Energy Minister Bill Bennett says British Columbians opposed to having smart meters installed at their homes now have some ways to opt out of the program, but that decision will cost them extra cash.
Bennett says he's responding to public pressure about the meters that 60,000 people have refused over concerns about the possible dangers of high-frequency radio waves, which help transmit data to BC Hydro computers.
Bennett says people could have a digital meter installed with the radio transmission turned off or keep the old analog meter, but both options involve more costs.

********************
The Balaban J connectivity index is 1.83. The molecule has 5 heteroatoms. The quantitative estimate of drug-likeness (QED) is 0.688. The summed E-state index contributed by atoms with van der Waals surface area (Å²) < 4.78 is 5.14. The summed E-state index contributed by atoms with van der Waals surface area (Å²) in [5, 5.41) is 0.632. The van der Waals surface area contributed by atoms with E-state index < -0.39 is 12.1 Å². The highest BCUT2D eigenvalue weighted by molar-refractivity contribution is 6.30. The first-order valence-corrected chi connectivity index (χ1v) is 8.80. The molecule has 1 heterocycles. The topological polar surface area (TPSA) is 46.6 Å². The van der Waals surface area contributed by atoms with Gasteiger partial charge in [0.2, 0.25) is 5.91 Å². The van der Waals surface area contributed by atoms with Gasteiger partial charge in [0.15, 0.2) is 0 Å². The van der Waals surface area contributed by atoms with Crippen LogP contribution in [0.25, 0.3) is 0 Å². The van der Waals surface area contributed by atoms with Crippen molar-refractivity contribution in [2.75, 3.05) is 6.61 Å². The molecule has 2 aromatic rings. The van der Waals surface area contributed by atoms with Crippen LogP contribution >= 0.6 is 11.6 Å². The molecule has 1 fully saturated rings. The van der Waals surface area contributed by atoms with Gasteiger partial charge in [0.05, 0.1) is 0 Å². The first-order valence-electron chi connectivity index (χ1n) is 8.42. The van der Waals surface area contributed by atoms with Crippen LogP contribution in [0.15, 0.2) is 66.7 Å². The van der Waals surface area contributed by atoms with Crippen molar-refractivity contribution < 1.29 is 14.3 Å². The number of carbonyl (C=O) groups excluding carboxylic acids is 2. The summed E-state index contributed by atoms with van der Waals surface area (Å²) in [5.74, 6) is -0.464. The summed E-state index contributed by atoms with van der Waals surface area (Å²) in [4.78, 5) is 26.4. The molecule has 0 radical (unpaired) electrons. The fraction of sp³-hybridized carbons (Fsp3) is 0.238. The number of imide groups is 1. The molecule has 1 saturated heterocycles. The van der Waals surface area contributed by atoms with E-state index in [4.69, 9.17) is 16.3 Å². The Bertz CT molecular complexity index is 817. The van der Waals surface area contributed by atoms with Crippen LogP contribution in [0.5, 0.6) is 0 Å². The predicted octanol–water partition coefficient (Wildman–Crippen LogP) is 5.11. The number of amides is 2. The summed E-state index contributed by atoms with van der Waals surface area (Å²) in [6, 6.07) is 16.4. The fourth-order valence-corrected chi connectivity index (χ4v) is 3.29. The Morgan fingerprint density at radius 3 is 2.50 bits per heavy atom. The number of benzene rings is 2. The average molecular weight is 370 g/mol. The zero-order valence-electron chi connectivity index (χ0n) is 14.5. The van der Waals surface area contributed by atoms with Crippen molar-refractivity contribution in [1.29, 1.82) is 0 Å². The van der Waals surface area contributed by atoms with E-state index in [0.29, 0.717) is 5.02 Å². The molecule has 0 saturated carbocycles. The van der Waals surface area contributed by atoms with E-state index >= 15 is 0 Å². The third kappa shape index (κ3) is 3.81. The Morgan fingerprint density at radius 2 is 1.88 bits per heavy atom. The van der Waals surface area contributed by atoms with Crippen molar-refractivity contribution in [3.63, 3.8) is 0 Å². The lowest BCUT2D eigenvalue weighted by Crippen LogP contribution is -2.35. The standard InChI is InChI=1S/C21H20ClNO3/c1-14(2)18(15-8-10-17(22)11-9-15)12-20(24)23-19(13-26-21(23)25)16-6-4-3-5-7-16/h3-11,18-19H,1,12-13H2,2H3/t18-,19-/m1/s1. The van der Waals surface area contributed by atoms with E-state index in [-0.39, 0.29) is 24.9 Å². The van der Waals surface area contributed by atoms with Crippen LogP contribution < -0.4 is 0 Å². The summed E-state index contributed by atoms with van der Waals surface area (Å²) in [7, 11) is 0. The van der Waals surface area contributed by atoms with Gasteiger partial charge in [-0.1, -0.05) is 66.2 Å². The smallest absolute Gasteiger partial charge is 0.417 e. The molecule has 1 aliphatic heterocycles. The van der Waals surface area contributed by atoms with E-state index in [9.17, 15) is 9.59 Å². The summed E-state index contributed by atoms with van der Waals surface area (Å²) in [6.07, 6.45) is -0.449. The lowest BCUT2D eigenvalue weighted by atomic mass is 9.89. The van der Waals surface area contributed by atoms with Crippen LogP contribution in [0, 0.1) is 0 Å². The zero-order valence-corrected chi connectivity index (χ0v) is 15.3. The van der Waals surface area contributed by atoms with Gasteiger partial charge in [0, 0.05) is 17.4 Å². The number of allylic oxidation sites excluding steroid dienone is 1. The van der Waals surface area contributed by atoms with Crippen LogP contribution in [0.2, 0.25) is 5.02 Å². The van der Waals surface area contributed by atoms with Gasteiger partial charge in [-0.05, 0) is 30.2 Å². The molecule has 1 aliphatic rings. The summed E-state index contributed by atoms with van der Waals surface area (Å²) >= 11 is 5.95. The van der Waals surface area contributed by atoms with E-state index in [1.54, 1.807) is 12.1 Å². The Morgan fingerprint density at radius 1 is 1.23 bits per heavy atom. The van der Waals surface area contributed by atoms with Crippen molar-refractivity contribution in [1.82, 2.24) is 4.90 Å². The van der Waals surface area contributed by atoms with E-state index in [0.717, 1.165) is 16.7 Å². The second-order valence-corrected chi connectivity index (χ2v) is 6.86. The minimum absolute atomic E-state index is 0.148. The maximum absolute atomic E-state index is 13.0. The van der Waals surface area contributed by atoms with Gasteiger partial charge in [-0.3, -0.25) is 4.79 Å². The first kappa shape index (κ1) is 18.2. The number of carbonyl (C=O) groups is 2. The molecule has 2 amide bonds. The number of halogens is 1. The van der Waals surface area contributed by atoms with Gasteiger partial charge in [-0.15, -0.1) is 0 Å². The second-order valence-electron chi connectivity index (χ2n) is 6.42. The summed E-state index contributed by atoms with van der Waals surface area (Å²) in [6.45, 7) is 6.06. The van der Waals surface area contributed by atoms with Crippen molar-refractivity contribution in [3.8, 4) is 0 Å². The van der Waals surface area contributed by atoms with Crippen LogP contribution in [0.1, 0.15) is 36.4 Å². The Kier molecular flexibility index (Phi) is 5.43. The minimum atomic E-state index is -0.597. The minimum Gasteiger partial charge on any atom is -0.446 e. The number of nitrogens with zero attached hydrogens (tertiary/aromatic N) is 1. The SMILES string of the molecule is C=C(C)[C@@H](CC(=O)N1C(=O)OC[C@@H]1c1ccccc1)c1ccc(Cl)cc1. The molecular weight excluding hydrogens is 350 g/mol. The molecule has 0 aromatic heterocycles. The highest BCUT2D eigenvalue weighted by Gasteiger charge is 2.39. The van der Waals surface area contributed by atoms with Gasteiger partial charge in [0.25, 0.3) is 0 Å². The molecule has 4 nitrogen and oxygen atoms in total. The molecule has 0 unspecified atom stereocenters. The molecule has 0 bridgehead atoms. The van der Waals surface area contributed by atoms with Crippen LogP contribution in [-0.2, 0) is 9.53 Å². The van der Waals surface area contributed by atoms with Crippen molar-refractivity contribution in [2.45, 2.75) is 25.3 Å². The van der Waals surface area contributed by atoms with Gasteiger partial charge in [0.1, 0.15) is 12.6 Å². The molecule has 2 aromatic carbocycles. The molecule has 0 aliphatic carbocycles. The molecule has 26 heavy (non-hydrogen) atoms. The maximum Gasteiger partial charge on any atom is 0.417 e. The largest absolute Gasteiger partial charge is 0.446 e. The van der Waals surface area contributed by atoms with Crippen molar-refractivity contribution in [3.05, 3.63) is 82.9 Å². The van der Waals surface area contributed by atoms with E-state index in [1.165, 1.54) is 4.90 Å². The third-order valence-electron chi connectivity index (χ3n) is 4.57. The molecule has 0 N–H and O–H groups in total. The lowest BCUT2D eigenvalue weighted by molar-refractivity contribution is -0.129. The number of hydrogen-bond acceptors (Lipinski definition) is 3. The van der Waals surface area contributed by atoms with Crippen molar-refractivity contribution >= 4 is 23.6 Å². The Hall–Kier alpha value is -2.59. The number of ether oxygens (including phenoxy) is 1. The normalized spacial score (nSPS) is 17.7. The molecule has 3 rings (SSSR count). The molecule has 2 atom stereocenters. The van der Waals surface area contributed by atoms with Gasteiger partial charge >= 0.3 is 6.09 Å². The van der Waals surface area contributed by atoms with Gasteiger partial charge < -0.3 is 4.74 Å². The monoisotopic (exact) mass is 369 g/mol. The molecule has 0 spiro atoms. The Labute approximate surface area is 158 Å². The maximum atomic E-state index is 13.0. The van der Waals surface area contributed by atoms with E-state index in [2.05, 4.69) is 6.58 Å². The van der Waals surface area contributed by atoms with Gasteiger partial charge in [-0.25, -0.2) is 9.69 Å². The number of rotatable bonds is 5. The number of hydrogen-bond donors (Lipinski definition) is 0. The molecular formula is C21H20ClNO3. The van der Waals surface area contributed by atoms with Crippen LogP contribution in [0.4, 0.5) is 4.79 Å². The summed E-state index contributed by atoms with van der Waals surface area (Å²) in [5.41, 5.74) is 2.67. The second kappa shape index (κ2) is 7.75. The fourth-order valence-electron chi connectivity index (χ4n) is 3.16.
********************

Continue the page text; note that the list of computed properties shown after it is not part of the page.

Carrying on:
He says the fees associated with radio-off or analog-meter options will be established by BC Hydro, which says the meters help people conserve power and automatically report outages.
Hydro says 96 per cent of its customers have switched to the new meters, and that there are now 1.8 million in use around the province.
The B.C. government says the provincial health officer, Health Canada and the World Health Organization report that smart meters pose no known health risks.